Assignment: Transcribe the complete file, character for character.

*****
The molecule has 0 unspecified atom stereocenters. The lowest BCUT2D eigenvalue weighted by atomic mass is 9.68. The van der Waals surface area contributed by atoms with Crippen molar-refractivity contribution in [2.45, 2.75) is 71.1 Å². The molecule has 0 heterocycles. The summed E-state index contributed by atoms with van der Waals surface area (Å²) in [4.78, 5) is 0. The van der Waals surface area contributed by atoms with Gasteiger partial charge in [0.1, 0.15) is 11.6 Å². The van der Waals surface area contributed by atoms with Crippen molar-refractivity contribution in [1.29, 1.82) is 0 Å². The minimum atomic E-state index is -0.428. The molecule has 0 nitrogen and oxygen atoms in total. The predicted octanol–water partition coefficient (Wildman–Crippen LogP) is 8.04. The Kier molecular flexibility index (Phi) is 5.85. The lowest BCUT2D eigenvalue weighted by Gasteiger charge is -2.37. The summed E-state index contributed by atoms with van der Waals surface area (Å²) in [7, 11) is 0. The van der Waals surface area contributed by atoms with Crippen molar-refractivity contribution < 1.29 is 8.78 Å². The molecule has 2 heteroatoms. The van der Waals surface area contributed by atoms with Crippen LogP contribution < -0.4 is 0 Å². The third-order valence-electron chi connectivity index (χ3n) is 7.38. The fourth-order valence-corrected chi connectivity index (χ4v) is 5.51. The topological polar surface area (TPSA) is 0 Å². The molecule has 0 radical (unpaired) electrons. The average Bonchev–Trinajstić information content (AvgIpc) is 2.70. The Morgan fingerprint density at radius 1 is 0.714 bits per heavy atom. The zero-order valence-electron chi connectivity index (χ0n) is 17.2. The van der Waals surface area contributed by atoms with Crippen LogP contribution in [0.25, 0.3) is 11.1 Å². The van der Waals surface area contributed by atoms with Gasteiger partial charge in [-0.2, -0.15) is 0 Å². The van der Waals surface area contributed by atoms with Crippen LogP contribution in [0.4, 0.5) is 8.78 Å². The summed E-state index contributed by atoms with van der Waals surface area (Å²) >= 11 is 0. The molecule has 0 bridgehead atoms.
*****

The molecule has 0 unspecified atom stereocenters. The lowest BCUT2D eigenvalue weighted by atomic mass is 9.68. The van der Waals surface area contributed by atoms with Crippen molar-refractivity contribution in [2.45, 2.75) is 71.1 Å². The molecule has 0 heterocycles. The summed E-state index contributed by atoms with van der Waals surface area (Å²) in [4.78, 5) is 0. The van der Waals surface area contributed by atoms with Gasteiger partial charge in [0.1, 0.15) is 11.6 Å². The van der Waals surface area contributed by atoms with Crippen molar-refractivity contribution in [1.29, 1.82) is 0 Å². The minimum atomic E-state index is -0.428. The molecule has 0 nitrogen and oxygen atoms in total. The predicted octanol–water partition coefficient (Wildman–Crippen LogP) is 8.04. The Kier molecular flexibility index (Phi) is 5.85. The lowest BCUT2D eigenvalue weighted by Gasteiger charge is -2.37. The summed E-state index contributed by atoms with van der Waals surface area (Å²) in [7, 11) is 0. The van der Waals surface area contributed by atoms with Crippen molar-refractivity contribution < 1.29 is 8.78 Å². The molecule has 2 heteroatoms. The van der Waals surface area contributed by atoms with Crippen LogP contribution < -0.4 is 0 Å². The third-order valence-electron chi connectivity index (χ3n) is 7.38. The fourth-order valence-corrected chi connectivity index (χ4v) is 5.51. The topological polar surface area (TPSA) is 0 Å². The molecule has 0 radical (unpaired) electrons. The average Bonchev–Trinajstić information content (AvgIpc) is 2.70. The Morgan fingerprint density at radius 1 is 0.714 bits per heavy atom. The zero-order valence-electron chi connectivity index (χ0n) is 17.2. The van der Waals surface area contributed by atoms with Crippen LogP contribution in [0.25, 0.3) is 11.1 Å². The van der Waals surface area contributed by atoms with Gasteiger partial charge in [-0.2, -0.15) is 0 Å². The van der Waals surface area contributed by atoms with Crippen LogP contribution in [0.4, 0.5) is 8.78 Å². The summed E-state index contributed by atoms with van der Waals surface area (Å²) >= 11 is 0. The molecule has 0 bridgehead atoms.